Does it make sense to call Jesus your personal Lord and Saviour?

If Jesus is the Lord and Savior of everyone, not just you, can you claim him as your personal Lord and Savior? Consider this analogy. If you employed a chef to come into your home and make your meals you could claim him as your personal chef. But, if you went to a restaurant you could not claim the chef to be your personal chef because he is everyone’s chef. Similarly if you bought your own car then you can claim it as your own personal car. But if you share a group use car you could not claim it as your own personal car.

Now, if you want to say he is personal because he is very approachable then you could just say he is personable.

But, if you want to say he is personal because you feel it should not be public knowledge that he is your Lord and Saviour, its just too intimate to share with others, then you must realize that he is everyone’s Lord and Saviour. And Jesus said not to hide your laptop under a bushel.

So, we can make a more politically correct prayer. please pray after me. I accept Jesus into my heart as my public, but personable, Lord and Savior.

;):):D:rotfl::rotfl::rotfl::rotfl:

I believe that the term personal still applies because even though Christ came to save everyone; even if you alone were the only person to achieve salvation, He still would have gone to the cross for you.

Christ is infinite, so he can be equally personal and intimate with every individual who will exist in all of history. His personal intimacy with me does not take away from his ability to be personally intimate with you, or anyone else.

St Elizabeth had no problem referring to Jesus as “my Lord.” (Luke 1:43)

St Mary Magdalene had no problem referring to Jesus as “my Lord.” (John 20:13)

St Thomas had no problem referring to Jesus as “My Lord and my God.” (John 20:28)

St Paul had no problem referring to Jesus as “my Lord.” (Philippians 3:8)

Though, I must admit, the expressions “the Lord” and “our Lord” and “the Savior” and “our Savior” were used of Jesus more often the “my Lord.”

Let’s see if your analogy holds when applied elsewhere. Many customers eat at the restaurant. However, if I was the only customer in the world then I can say it is my personal restaurant. Therefore, I can say it is my personal restaurant despite the fact that others eat there. :smiley:

He’s my Lord. He’s your Lord. He’s our Lord. But, the word personal has an exclusive sense. That’s his personal car implies the car is his and no one else’s. I don’t see the word personal in any of the Scriptures you gave.:smiley:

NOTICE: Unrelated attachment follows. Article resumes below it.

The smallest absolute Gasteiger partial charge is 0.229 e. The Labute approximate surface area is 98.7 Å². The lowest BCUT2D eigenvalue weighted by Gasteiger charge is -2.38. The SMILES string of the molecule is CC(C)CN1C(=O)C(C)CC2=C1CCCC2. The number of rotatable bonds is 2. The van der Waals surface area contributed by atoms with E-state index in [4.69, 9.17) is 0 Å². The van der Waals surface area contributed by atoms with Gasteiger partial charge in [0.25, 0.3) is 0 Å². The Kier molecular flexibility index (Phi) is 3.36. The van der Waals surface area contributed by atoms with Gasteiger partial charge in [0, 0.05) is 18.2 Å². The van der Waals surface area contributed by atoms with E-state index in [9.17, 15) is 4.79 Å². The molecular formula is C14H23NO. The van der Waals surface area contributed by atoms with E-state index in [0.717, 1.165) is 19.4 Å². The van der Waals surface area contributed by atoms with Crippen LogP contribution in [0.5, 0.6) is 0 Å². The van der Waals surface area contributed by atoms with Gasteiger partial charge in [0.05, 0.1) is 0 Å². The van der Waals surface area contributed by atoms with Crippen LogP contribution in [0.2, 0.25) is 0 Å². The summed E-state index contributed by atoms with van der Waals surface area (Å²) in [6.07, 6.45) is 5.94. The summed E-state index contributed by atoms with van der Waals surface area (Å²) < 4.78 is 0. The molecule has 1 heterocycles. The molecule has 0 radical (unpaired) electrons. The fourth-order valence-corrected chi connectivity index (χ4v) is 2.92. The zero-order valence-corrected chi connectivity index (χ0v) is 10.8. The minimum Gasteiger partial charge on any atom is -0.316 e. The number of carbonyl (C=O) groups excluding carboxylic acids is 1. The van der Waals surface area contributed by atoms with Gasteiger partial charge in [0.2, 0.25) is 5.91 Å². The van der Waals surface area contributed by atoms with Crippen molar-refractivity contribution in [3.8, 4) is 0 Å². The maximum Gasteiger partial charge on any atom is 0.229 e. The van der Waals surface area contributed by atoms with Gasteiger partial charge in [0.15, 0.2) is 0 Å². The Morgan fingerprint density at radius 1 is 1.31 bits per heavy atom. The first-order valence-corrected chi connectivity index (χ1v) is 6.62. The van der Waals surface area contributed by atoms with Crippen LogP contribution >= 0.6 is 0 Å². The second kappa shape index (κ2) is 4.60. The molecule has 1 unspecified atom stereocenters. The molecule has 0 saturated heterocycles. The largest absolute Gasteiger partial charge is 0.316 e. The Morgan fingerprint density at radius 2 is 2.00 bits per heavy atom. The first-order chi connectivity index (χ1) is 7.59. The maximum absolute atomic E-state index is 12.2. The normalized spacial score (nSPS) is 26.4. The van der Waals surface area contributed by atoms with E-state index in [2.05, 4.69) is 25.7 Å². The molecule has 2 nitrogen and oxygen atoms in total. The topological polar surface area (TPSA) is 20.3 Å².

Where in the Bible does it say to accept Jesus as your personal Savior?

Having a personal relationship with Christ and having a Lord who you submit to in a very personal way as a disciple would to his Rabbi is not a joke.

Jesus is a person, a human just like you and I. The word personal means exactly that - one on one as a human person. Our Pope happens to be Jesuit. Jesuits spirituality sees Christ as a human person, someone whom you can sit with and talk to as one talks to a friend.

You all can joke about it if you want but God dwells inside you - you personally. He knows you personally, and you should get to know God in the person of Jesus personally. Having a savior who is very close, someone with whom we are in an exclusive relationship is not a joke.

-Tim-

I receive Jesus in the Holy Eucharist every time I attend Mass and you can’t get more personal than that.

I don’t think it says that anywhere, it is just what evangelicals have been saying for a long time and that is where I think it all started. It’s like if you don’t say it, or believe as they do, you really do not have the correct relationship with Christ.

Don’t take it so personal.:smiley:

You can use personal if you want. I won’t personally mind. I understand how people use it. But it can sound funny to say if you think about it. :wink:

Your analogy is off. Even if you are the only person eating in a restaurant at a given time, you are consuming something from them, which results in them having less of that thing. They cannot serve another person the food they just served you, because you are eating it. Applying this analogy to Jesus, it would be like saying that the food you are eating is the same food the person next to you is eating, and the same food that guy from three weeks ago was eating… not the same type of food; the exact same food period.

Also, applying the term personal to an non-living entity gives it a different meaning and connotation than applying it to a person. A restaurant cannot be a “personal” restaurant; but Christ can be your personal Lord and Savior.

Joking? Who is laughing? Everyone is taking this way too seriously. I appear to be the only one who has a sense of humour.
:rolleyes:

Simple Definition of personal

: belonging or relating to a particular person

: made or designed to be used by one person

Full Definition of personal

1
:  of, relating to, or affecting a particular person :  private, individual <personal ambition> <personal financial gain>

2
a :  done in person without the intervention of another; also :  proceeding from a single person b :  carried on between individuals directly <a personal interview>

3
:  relating to the person or body